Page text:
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MIS Systems Thread, Fresh Install Onto New Server - tips/gotchas/guides in Technical; One of my summer jobs (lucky me) is moving FacilityCMIS and ePortal onto a new virtual 2k8R2 server from the ...
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    sonofsanta's Avatar
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    Fresh Install Onto New Server - tips/gotchas/guides

    One of my summer jobs (lucky me) is moving FacilityCMIS and ePortal onto a new virtual 2k8R2 server from the creaking heap of crap that it currently sits on. FirstLine has no guides on installing from scratch, conveniently, and support didn't have any either when I asked...

    So: is it just a case of going through as if it's an upgrade? Install SQL Server, configure IIS as per the guide, then install Facility & ePortal and import data from the existing server? As well as copy over various XML files etc.

    Any gotchas I should be aware of? Anything in particular I need to test to destruction?

    We don't use behaviour, DocStore or SMS, just Facility & ePortal (inc. API). No LEA support. I've done upgrades for the last three years so I'm familiar with that process, but this is the first time I've started from fresh.

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    john's Avatar
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    The SQL has some gotchas on how it should be setup, there certainly used to be a guide on Firstline for how that should be setup as I have seen it before so unless it has been pulled it does exist.

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    Apparently it's been pulled then rubbish! Cue conspiracy theories about it being to push people towards consultancy...

    I asked specifically about any requirements with the SQL Server installation and just got told "SQL Server is not one of our products so I don't believe we have a guide for it, however if you have specific issues we can support you with that. Also there is SQL Server help on the Internet in abundance."

    Don't suppose you can remember what needs doing with SQL can you?

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    @michael2k6 will probably remember Hopefully he will see this poke I know he actually wrote that document

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    sonofsanta (16th July 2013)

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    Sounds crap if you pay for support and they can't even tell you how to migrate to a new server!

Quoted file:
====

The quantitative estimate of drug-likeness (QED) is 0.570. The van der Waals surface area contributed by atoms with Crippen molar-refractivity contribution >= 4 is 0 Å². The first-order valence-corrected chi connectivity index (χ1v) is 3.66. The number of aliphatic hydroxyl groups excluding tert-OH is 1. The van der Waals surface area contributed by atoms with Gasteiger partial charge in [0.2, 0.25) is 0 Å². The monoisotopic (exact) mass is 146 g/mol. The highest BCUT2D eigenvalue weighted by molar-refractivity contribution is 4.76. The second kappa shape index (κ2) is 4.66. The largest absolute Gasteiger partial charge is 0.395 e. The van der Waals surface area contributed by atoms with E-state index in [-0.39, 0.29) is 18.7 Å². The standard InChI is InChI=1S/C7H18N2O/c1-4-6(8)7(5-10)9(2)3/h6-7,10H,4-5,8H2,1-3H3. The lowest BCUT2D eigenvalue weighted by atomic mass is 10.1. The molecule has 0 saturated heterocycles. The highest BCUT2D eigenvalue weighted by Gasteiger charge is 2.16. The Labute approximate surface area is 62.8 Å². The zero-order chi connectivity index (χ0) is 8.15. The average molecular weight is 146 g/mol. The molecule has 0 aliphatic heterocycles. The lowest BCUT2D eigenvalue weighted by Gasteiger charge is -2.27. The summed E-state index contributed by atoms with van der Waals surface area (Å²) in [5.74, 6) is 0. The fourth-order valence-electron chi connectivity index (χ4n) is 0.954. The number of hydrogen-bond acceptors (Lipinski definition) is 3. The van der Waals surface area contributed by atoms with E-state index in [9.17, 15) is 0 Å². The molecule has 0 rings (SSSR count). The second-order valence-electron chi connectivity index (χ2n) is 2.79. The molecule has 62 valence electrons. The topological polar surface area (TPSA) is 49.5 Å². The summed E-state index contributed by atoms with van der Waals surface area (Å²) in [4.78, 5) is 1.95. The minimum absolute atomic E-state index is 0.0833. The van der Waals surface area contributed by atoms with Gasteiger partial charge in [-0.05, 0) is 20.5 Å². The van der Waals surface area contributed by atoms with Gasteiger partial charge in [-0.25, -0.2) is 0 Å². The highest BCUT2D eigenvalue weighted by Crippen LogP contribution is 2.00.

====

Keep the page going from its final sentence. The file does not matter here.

Rob

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    Will need to do this really as well, if there documation that work be great! I'm guessing there not supporting SQL2012 and Server 2012 yet?

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    sonofsanta's Avatar
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    Quote Originally Posted by pritchardavid View Post
    Will need to do this really as well, if there documation that work be great! I'm guessing there not supporting SQL2012 and Server 2012 yet?
    2008R2 on both counts: Facility suite technical specification March 2013.pdf

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    Quote Originally Posted by twin--turbo View Post
    Sounds crap if you pay for support and they can't even tell you how to migrate to a new server!

    Rob
    It is a paid for service to re-install the SQL to ensure it is done correctly as if its not it can leave you in a very big mess. The document used to have a very large health warning on it that your support contract would not cover you if SQL was not setup right if it was not the SQL install done by them.

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    sonofsanta's Avatar
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    Quote Originally Posted by john View Post
    It is a paid for service to re-install the SQL to ensure it is done correctly as if its not it can leave you in a very big mess. The document used to have a very large health warning on it that your support contract would not cover you if SQL was not setup right if it was not the SQL install done by them.
    I wasn't even told that though

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    Quote Originally Posted by sonofsanta View Post
    I wasn't even told that though
    Ahh, well you can pay (well could when it was Serco) for them to come and re-install your SQL and migrate your Facility DB to your new SQL that has been setup by them and thus no risk of them ever turning round saying you have re-done your SQL wrong thus that is why you have lost all your data. I am sure it has plenty of ££££ in the figure they quote

    It wasn't that hard or messy tbh mainly common sense just a few things to check they are set right and boxes ticked and that was it, open CMIS, let it make a new DB and then do a full restore of your DB to it then bin the test / fake one you made and all worked well for us.

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    Found the guide on creating a new database in SQL 2005. Brilliant! thinks I.

    Sorry! The file does not exist.



    There is, at least, a guide on creating a standalone system with SQL Express 2008 - that should be pretty close to the truth, I think...
    Last edited by sonofsanta; 16th July 2013 at 02:48 PM.